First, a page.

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Mediation is birthed from conflict and it is something that we have all experienced. Some conflicts are worse than others but it is conflict nonetheless. Many of us refuse to believe that conflict exists; however, it is a part of our daily lives. We have conflicts in our homes, churches, workplace, and yes even with the people that are nearest and dearest to us. We are different people with different thought processes, life experiences, and coping mechanisms that allow or guide us in how we deal with conflict. However, the ways in which we process conflict have/can destroy our relationships as they so often do, but there is another option other than avoidance, litigation or denial.




According to the Merriam-Webster Dictionary, Mediation is an intervention between conflicting parties to promote reconciliation, settlement, or compromise.


Mediation is a form of alternative dispute resolution. According to the State of Tennessee website, Mediation is an informal process where a mediator helps disputants to reach an agreement by identifying important issues, clarifies misunderstandings, explores solutions, and negotiates settlements. The keyword here is informal because this process allows disputants the opportunity to hear and share their issues with a neutral third party who is required to maintain confidentiality in a safe environment. Moreover, mediation helps disputants not only to resolve conflicts but it allows them an opportunity to help choose the outcome of the dispute. In other words, the mediation process allows disputants an opportunity to make decisions that can strengthen a relationship, which in turn helps to build stronger relationships in their respective communities (family, friends, neighbors and the like). Mediation provides disputants an opportunity to communicate their emotional and relational aspects of the dispute that a formal courtroom setting does not provide. Mediation can help to resolve family disputes, disputes that arise within communities, victim-offender mediation, schools, governmental agencies, and even international matters.  




The mediation process is new to many of us and truthfully when we are in conflict, whatever kind of dispute it may be, we want a third party whether it is a parent, friend, associate, judge, jury or even the mediator to make a decision that is favorable to us that says I win and you lose. That process is called win-lose and as humans, we value that system because it has been used to determine the “better” person. However, what if I told you that there is a process where both parties have an opportunity to win. This process allows disputants to express their issue(s) in a safe and neutral environment. Two key components of the mediation process are confidentiality and neutrality. Mediation provides a neutral and safe space that helps to promote more trust in the process. In addition, the disputants are the ones that will decide what their agreement will look like, which in turn provides them an opportunity to decide what they are willing to accept or reject.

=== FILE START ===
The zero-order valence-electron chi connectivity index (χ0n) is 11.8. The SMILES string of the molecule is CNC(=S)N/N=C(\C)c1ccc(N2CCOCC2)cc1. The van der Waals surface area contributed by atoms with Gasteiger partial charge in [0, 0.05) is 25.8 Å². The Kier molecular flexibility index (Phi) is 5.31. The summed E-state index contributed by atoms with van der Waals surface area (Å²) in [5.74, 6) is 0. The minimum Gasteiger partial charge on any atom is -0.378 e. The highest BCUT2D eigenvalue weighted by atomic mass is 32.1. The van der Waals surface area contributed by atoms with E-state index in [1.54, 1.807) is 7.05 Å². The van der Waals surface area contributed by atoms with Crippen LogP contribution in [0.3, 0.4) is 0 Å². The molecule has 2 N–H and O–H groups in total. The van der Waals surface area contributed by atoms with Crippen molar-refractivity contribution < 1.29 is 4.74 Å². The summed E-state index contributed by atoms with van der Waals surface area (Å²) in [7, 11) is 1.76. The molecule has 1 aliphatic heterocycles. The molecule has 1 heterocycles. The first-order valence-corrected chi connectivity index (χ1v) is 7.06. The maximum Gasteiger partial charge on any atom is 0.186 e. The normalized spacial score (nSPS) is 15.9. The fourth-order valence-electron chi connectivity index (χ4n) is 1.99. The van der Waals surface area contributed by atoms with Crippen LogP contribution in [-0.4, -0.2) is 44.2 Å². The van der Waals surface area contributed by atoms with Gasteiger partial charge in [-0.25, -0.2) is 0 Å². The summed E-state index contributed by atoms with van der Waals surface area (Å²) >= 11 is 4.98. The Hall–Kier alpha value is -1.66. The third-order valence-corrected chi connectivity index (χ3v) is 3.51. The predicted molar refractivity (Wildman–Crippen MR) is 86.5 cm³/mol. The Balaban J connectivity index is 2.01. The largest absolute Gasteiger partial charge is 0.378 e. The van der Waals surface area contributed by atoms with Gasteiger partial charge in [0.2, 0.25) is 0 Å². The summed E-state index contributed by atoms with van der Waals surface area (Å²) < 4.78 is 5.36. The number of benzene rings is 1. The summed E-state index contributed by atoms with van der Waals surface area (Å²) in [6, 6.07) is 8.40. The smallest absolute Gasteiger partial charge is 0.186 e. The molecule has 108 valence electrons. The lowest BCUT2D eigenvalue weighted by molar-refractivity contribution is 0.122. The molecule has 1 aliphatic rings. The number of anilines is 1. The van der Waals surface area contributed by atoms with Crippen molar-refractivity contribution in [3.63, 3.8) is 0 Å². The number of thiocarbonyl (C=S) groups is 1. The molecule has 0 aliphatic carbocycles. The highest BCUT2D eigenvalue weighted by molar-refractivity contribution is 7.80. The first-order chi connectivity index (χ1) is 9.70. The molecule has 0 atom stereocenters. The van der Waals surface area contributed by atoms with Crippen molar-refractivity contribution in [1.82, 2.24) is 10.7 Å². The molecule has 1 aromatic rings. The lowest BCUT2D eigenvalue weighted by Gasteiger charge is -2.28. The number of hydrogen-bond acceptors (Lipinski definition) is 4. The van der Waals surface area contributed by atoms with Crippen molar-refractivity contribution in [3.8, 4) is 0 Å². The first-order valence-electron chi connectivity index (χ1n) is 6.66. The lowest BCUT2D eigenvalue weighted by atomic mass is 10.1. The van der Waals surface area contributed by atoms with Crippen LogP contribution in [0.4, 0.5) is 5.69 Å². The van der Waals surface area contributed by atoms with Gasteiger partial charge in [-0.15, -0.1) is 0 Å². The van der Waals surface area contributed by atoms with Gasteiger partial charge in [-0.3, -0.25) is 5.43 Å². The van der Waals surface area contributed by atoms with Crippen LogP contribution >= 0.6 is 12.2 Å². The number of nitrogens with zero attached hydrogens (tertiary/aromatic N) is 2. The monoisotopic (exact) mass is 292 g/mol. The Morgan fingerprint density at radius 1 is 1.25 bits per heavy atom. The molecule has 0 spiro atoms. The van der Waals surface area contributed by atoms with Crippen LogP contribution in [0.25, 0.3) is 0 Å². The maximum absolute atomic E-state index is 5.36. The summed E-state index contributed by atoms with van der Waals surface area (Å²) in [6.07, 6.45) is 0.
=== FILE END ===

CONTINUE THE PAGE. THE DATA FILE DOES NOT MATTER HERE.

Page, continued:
In order to resolve a conflict in a peaceful and sustainable manner, the conflict must be addressed. It is imperative to seek the guidance of a trained Mediator in order to help you work to a peaceful resolution. The Mediation process can be introduced to you through the court system, your family, place of worship, friends, coworker, or even social media.


Our Mediators are Tennessee Supreme Court Rule 31 Listed, which means that we are recognized by the court system. In addition, our mediators possess Graduate level degrees in Conflict Resolution, which helps to provide them with the education and skills needed to help you work through your current and future conflicts.

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